The European Court of Auditors (ECA) announced this week the launch of a new audit to examine whether EU funding for small and medium sized enterprises (SMEs) is helping to make them more competitive.
The auditors will assess whether the European Commission’s support from the European regional development fund (ERDF) is ensuring lasting competitive gains for start-ups and scale-ups. In addition, they will check whether member states funnel this funding to relevant recipients, address the most pertinent needs, and whether the projects funded are delivering results.
Information on the upcoming audit is found in a so-called audit preview which reads as a text book on establishing and running an SME but does not identify the problems or suspected shortcomings to be examined in the audit. The final report is expected in autumn 2021.
“Our audit is aimed at helping the Commission and the Member States make better use of the ERDF to make EU SMEs more competitive, resilient and fit for the future,” said Pietro Russo, the ECA Member leading the audit (14 October).“
There are different sources available for funding of SMES, some of which are managed directly by the Commission. The budget for SMEs under the ERDF for the 2014-20 period is, however, of such magnitude (€ 54.6 billion) that it justifies a focus on this fund. The main beneficiary is Poland (around €11 billion), followed by Italy, Spain and Portugal (between €4.5 billion and €5.5 billion each).
Public health circumstance permitting, the auditors plan to visit a sample of member states, including Poland and Portugal.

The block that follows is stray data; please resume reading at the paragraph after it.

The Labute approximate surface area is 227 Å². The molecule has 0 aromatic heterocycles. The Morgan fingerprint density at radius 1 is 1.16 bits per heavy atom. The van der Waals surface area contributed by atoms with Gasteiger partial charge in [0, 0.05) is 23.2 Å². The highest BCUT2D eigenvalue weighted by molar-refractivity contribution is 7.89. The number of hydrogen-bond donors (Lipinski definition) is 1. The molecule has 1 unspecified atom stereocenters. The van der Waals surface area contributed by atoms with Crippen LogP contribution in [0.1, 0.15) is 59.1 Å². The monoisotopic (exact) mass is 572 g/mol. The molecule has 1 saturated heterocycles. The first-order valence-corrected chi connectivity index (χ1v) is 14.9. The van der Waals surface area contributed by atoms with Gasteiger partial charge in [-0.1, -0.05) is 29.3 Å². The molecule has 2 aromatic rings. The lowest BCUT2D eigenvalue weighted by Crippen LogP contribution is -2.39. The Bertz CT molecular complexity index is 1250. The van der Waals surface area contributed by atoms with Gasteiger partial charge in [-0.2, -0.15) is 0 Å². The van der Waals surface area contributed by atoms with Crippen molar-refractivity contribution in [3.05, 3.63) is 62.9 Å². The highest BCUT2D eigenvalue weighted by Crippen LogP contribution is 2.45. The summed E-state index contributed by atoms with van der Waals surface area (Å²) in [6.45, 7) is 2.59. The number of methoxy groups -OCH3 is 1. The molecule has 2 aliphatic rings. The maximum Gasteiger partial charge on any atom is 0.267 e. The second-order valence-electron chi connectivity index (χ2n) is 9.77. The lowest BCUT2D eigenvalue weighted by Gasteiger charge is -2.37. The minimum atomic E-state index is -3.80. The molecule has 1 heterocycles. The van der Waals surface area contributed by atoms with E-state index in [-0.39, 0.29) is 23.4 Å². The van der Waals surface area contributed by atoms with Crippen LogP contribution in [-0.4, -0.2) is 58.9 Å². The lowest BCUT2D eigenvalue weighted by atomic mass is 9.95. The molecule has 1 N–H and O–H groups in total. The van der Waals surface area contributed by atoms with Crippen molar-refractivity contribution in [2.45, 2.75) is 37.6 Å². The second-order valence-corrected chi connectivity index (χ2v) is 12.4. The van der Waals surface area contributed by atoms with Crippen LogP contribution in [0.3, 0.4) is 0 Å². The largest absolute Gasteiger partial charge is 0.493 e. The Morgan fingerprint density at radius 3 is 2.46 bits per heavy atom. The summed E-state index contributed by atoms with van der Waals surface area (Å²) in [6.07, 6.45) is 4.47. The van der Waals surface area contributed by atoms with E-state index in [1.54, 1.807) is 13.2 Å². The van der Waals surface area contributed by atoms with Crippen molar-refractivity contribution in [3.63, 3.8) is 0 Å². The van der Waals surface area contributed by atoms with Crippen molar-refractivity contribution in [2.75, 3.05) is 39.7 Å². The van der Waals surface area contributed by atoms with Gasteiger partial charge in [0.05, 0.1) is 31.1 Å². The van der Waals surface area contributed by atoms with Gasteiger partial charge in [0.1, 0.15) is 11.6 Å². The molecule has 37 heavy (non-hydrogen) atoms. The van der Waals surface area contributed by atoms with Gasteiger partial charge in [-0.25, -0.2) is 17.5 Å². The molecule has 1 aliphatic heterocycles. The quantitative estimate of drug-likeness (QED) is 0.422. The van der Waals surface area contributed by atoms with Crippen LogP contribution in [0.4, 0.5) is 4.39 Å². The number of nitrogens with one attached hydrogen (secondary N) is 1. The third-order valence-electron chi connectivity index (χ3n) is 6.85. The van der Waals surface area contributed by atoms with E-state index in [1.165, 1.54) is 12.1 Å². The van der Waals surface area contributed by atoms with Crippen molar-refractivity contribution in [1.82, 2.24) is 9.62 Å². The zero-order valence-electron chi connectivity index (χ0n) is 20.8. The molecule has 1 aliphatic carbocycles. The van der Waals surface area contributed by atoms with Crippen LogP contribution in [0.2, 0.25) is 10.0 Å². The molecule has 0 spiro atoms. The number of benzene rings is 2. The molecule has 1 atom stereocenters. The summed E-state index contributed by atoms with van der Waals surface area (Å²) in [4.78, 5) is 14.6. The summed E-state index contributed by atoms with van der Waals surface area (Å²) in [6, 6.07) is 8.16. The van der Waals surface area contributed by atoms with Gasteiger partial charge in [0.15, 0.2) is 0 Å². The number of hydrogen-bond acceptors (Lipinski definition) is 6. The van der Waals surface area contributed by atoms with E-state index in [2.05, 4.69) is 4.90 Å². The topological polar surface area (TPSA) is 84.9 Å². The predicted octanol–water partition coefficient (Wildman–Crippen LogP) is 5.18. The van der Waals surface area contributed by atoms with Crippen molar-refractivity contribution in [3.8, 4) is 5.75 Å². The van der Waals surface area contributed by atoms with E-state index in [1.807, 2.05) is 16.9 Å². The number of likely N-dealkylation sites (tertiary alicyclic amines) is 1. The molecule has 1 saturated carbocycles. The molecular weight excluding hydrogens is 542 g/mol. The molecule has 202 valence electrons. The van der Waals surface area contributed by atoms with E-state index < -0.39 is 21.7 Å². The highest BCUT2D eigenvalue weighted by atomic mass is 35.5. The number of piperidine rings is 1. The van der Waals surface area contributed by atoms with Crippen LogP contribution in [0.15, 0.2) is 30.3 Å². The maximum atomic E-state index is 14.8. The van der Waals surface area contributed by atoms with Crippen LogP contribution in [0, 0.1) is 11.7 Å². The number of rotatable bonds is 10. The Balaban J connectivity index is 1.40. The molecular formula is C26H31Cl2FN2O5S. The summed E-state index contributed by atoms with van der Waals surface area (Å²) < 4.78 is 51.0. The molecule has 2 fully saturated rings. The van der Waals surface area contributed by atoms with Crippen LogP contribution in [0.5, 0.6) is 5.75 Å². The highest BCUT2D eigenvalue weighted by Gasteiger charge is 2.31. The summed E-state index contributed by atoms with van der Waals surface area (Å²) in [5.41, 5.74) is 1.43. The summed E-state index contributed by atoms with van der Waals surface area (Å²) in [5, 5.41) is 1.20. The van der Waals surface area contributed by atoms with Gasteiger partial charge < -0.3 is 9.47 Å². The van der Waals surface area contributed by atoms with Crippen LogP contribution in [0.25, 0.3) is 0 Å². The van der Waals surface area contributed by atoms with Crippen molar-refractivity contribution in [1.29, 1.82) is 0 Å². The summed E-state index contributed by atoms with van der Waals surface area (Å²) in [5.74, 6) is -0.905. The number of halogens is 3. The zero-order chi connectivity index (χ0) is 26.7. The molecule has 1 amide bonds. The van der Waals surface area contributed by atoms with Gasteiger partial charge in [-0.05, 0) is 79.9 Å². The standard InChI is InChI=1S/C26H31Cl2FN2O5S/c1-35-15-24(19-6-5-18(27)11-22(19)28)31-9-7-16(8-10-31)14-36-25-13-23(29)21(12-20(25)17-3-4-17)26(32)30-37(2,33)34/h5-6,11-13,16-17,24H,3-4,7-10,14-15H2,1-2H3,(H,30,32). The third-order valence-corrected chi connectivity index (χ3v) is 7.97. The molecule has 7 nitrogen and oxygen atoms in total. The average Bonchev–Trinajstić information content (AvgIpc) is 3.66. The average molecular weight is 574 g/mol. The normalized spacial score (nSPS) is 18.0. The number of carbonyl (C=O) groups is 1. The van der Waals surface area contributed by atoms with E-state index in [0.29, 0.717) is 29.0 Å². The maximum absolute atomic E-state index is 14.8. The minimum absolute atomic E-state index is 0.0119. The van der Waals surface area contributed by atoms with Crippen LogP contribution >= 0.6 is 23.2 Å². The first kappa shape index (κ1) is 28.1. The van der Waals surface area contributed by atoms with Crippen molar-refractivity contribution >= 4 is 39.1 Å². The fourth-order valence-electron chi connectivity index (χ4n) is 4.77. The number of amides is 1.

The audit comes against the backdrop of the COVID-19 pandemic and its ensuing global economic crisis, which demands extra effort from EU companies to survive on the market.
The audit team assures that the support to SMEs following the COVID-19 crisis will be covered by the audit. “The auditors will assess the way in which ERDF operational programmes and other support mechanisms were deployed following the COVID-19 outbreak and the resulting support provided to SMEs.”
The SME definition is very wide and comprise micro, small and medium-sized businesses with up to 250 employees and a total annual turnover of up to €50 million. Asked whether the audit will lump them all together without any differentiation, the audit team replied that the audit is not going to draw its conclusions exclusively from a sample of SMEs.
“There will be a number of substantive tests, for which we are going to concentrate on few relevant sectors and the selection of SMEs will take due consideration of the different sizes and characteristics of SMEs.”
SMEs are described as the backbone of the EU’s economy, accounting for 99 % of all businesses in the EU and providing a significant source of jobs, economic growth and innovation. In 2018, SMEs in the EU numbered over 25 million, employed around 98 million people and generated around 56 % of total added value.
The Brussels Times